I'm so glad this was finally approved. This empty and run down store is around the corner from my house. I will take the extra traffic any day over the ugly empty building we have now. I appreciate wal-mart stepping up and being interested in a building no one else wants. Fresh and easy passed on it as did 99 Ranch and trader Joe's. Obviously whole foods took a pass too. So thank you wal-Mart for seeing value in something that everyone else is too good for. I am your neighbor and can't wait for you to open.

P.S. next time you are at the new Safeway ask the person helping where they are from. Guess what, they are not likely from Pleasanton so they aren't even serving our community with people from it. No thanks!


Posted by Mr. Mittens, a resident of another community
on May 18, 2012 at 10:44 pm

I don't remember what I said above, but I certainly stand behind it.

As for Arnold and Steve, I'm very pleased as punch that Pleasantville has such outstanding intellects.


Posted by xyz, a resident of Another Pleasanton neighborhood
on May 18, 2012 at 11:16 pm

"Steve" said "Sal, can you not figure out that the additional tax revenue from this store will benefit our schools."

Steve,

Throwing more money at them won't fix our broken schools or make them start educating Pleasanton's children. It will just mean more money for over-paid union teachers. More money for schools is not the answer! Study after study shows that throwing more money at schools does not improve education.


Posted by Fact Checker, a resident of Another Pleasanton neighborhood
on May 19, 2012 at 9:11 am

The city council does not get to make up the law after the fact. For months something could have been proposed to place proposed grocery stores as conditional uses especially after the second Safeway went in. Sullivan waited until AFTER the zoning administrator approved the Walmart and THEN made a big stink. Where was he last spring???? This looks more like "I want the attention". He knew the other council members would follow the law. It was a free NO as is most of his votes. This is not courageous.

He wants to hold people accountable. He got his answer about where all the other council members received support at the public meeting at the Firehouse. HE WAS THE ONLY ONE WHO DID NOT TELL THE PUBLIC WHERE HE WAS RECEIVING HIS SUPPORT!

Oh and @curious. . .All three of the candidates running in the last election, (Hosterman, Cook-kalio, and Thorne) received endorsements and financial support from the Chamber of Commerce and Unions. Look it up! What are you going to do with that?


Posted by Janice, a resident of Birdland
on May 19, 2012 at 1:12 pm


In answer to one's comments about Safeway employees wages -- the newer ones, can't really afford to live in Pleasanton. They're hired for 16-24 hours/week which equates to @$160/week after mandatory taxes and then take out $10/week for mandatory union dues. Same for Raleys, Lucky -- same union. The old days are gone. Unions still make huge campaign contributions, underfund their pension plans, and continue to negotiate poorer conditions for newer employees. Can you believe that holiday pay is not customary 1-1/2 times regular pay, but only $1.00/hr more. McDonald's pays better!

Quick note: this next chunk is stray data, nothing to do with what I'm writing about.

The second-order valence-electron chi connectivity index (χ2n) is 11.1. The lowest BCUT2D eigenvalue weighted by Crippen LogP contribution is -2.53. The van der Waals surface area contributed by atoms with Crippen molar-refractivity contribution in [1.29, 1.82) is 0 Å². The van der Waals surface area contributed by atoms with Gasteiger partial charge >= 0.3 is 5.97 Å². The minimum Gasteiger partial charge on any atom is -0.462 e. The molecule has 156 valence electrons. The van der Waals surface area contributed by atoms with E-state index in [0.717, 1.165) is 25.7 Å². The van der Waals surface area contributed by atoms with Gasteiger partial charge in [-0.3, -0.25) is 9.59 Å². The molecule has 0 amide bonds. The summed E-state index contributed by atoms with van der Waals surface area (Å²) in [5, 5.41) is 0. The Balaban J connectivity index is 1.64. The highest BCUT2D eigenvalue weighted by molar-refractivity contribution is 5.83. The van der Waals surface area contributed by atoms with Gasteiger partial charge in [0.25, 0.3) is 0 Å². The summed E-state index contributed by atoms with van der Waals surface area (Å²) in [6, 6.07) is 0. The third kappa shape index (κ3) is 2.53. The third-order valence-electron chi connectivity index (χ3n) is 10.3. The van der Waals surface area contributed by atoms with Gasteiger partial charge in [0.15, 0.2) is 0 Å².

The next time you're in a grocery store, be a little kinder to the rank and file employees -- Most of them work 2-3 jobs just to be able to afford rent. $80,000/year is just plain incorrect -- unless you get into management.


Posted by Bob, a resident of Another Pleasanton neighborhood
on May 21, 2012 at 1:30 pm

Done deal folks. Now you can enjoy your Walmart.

As for me, I still will have other choices I prefer to go to.
Thaks, but no thanks, Walmart.


Posted by pamela, a resident of Ironwood
on May 30, 2012 at 8:04 am

Mr. Sullivan needs to follow the law and act within the purview of a City Councilmember. If he doesnt care about the zoning laws he is required to comply with, just like everyone else, after being on the council for years, then he is not a principled person. He is arrogant. BTW, its obvious Mr. Sullivan doesnt do the shopping in his household. If he did, he'd know that Gene's has been sadly going downhill for years because they failed to keep up with competition. And what a hypocrite. He touts walkable mixed use housing/office/commercial development, but he doesnt think we citizens should have too many grocery stores within close proximity to our neighborhoods. If fact, I understand he works in San Francisco and rarely spends time in Pleasanton amongst us peasants other than showing up for the bully pulpit


Posted by Mr. Mittens, a resident of another community
on May 30, 2012 at 9:19 am

Mr. Sullivan, I ask you. What in the heck is wrong with a corporate takeover of American democracy? Don't we all desire to be part of the 1%? I think perhaps you have your priortities backwards. Give taxpayer money to the richest 1% in this great country, and by the end of my second term unemployment will be down from 8 to 6%. Isn't corporate takeover of democracy a small price to pay for such a feat?